How do you mark the seasons? The arrival or departure of migratory birds is a reliable indicator. I remember my father talking about the arrival of robins in Maine where he grew up in the 1930s. A fond memory of his was knowing that when the robins arrived, spring was not far away.
I have certainly noticed a change in bird activity in my yard recently. All of the dark-eyed juncos that were here for the winter are gone. I’m not seeing any more ruby-crowned kinglets, and yellow-rumped warblers are becoming scarce. I still have a good number of white-crowned sparrows, but they will be leaving soon, along with the chipping sparrows I’m seeing in my bird feeding area.
Recent new arrivals in my yard include a Lincoln’s sparrow that is just passing through. One of my employees had a green-tailed towhee in his yard this past weekend. Kingbirds are starting to show up, and they will soon be followed by orioles, grosbeaks and buntings.
This past Sunday I was thrilled to see my first Swainson’s hawk of the season. Interestingly, the best place to see this magnificent bird of prey is in a high-traffic area right in town. The two hawks there don’t seem to mind the constant coming and going of vehicles and foot traffic.
Normally I don’t reveal the location of nesting sites, but since this pair has chosen the same busy location in a very urbanized area, I don’t think there is any risk of disturbing the birds. If you want to get great looks at the pair of Swainson’s hawks, park on the west side of Ruth Street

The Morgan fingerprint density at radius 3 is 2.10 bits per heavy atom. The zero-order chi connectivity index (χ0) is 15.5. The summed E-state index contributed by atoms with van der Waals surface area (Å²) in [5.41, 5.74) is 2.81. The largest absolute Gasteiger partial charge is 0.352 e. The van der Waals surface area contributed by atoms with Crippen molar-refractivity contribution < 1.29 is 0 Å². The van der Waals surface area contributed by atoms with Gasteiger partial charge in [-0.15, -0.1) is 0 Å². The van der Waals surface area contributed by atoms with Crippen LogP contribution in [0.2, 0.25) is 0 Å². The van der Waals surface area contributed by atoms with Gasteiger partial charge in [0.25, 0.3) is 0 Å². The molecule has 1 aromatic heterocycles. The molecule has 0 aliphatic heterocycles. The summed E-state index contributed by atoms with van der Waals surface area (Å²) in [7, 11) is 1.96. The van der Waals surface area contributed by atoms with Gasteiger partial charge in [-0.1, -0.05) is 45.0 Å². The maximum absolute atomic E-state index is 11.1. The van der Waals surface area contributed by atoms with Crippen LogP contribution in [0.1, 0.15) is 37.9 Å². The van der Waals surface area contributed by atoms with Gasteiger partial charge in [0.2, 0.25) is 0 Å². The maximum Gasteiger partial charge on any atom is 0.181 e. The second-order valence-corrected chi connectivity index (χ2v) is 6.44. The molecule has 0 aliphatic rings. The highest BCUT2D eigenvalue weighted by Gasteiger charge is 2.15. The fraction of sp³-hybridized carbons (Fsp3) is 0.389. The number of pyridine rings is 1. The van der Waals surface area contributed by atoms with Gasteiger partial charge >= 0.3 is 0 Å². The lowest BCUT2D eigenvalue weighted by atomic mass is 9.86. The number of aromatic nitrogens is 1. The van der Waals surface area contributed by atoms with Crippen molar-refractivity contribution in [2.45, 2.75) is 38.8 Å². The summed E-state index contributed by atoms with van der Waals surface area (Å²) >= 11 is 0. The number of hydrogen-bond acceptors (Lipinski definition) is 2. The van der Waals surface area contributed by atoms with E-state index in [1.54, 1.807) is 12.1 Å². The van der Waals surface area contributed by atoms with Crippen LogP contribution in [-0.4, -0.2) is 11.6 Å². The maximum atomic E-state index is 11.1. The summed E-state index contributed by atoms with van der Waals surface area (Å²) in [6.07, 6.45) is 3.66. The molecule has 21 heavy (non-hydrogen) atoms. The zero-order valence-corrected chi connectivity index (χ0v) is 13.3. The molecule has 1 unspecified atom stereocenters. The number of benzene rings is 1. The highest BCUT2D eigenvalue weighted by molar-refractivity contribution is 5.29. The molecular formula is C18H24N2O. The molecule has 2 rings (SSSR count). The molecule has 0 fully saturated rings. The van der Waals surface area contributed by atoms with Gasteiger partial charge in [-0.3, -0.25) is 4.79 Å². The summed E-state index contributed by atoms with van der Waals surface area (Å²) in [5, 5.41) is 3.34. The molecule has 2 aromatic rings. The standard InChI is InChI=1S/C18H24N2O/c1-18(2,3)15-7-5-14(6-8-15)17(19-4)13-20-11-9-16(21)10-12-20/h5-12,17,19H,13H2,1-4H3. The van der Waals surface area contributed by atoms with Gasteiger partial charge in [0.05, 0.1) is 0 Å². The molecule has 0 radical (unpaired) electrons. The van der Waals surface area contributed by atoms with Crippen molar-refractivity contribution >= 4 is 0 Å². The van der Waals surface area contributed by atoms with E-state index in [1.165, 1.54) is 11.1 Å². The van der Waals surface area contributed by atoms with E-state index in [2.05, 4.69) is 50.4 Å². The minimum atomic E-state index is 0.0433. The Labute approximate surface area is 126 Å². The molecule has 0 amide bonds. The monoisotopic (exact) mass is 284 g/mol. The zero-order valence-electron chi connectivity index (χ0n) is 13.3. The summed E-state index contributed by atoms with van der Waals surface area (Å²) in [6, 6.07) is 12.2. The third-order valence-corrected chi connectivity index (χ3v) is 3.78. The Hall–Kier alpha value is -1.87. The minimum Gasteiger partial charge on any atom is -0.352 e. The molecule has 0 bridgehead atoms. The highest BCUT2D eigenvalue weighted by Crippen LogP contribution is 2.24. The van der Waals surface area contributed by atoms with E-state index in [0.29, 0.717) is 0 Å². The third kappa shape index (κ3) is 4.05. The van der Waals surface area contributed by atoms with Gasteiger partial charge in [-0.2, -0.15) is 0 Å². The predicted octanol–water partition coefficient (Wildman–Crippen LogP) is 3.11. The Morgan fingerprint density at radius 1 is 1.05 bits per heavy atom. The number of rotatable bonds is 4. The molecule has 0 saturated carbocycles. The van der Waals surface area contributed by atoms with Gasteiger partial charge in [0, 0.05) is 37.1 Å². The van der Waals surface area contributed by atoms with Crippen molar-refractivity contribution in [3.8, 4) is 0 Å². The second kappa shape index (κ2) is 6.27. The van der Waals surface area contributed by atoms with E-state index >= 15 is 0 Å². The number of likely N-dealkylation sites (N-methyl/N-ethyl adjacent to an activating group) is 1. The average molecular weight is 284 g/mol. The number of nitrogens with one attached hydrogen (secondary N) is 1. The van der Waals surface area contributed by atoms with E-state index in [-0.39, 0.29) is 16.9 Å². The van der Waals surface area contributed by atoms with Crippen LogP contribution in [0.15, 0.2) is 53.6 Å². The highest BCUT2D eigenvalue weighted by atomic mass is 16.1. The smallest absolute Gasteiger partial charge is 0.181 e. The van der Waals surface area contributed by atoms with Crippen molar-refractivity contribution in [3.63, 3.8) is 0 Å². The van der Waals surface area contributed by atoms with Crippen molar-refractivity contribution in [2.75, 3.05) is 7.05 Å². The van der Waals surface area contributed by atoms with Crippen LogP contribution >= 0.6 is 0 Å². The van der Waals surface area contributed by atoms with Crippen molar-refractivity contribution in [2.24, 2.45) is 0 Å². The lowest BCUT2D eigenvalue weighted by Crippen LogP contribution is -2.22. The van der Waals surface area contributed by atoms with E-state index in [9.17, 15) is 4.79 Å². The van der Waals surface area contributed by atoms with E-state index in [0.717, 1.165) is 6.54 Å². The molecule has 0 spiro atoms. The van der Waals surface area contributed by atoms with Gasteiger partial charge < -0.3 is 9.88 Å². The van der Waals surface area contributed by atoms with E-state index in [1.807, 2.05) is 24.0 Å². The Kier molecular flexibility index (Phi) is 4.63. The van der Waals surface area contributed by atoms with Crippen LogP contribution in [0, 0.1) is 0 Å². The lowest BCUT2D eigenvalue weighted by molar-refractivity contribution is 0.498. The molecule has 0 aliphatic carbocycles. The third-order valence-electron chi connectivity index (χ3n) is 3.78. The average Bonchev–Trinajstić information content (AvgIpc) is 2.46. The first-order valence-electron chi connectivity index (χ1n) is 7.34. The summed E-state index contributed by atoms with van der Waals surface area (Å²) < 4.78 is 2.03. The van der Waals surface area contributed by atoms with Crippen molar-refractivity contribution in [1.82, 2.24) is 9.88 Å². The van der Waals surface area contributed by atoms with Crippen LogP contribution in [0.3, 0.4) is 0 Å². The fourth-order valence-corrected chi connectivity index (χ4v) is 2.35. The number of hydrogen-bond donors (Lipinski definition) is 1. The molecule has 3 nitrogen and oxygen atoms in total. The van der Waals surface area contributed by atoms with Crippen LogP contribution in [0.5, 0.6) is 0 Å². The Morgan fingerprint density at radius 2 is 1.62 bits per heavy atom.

by the Prescott High School tennis courts. The hawks nest across the street in a large non-native pine tree on the front lawn of the Church of Jesus Christ of Latter-day Saints building. The nest is easy to see from the west side of Ruth Street. Afternoons are the best time of day to view the nest, as the sun will be behind you instead of in your eyes.
A week from today is the first day of the Verde Valley Birding and Nature Festival at Dead Horse Ranch State Park in Cottonwood. The festival runs from Thursday, April 24 through Sunday, April 27. Jay’s Bird Barn will host the ‘Arm Chair Birding’ event on Thursday, Friday and Saturday. We will also be providing two classes-one on beginning bird identification, and the other on optics. For more information visit the festival website at www.birdyverde.org.
This past Saturday, I spent a few hours at the Gilbert Water Ranch. The water levels in most of the retention ponds were low, but there was one large pond with shallow water, which is ideal for wading birds. I didn’t count, but it seemed as if there were hundreds of long-billed dowitchers and least sandpipers, along with countless black-necked stilts, American Avocets, Killdeer, and a lone solitary sandpiper, which was a new bird for my 2014 state list.
Just a quick reminder-this evening at 7 p.m. is the monthly Audubon meeting. The speaker for tonight’s program is Micah Riegner, and he will be talking about his trip to Brazil where he worked as a birding guide last summer. The title of his program is ‘Brazil Revisited-Birding Adventures in the Southern Amazon.’ Audubon meetings are held at the Trinity Presbyterian Church in Prescott. Be sure to arrive early, as I am sure it will be standing room only.
Until next week, Happy Birding!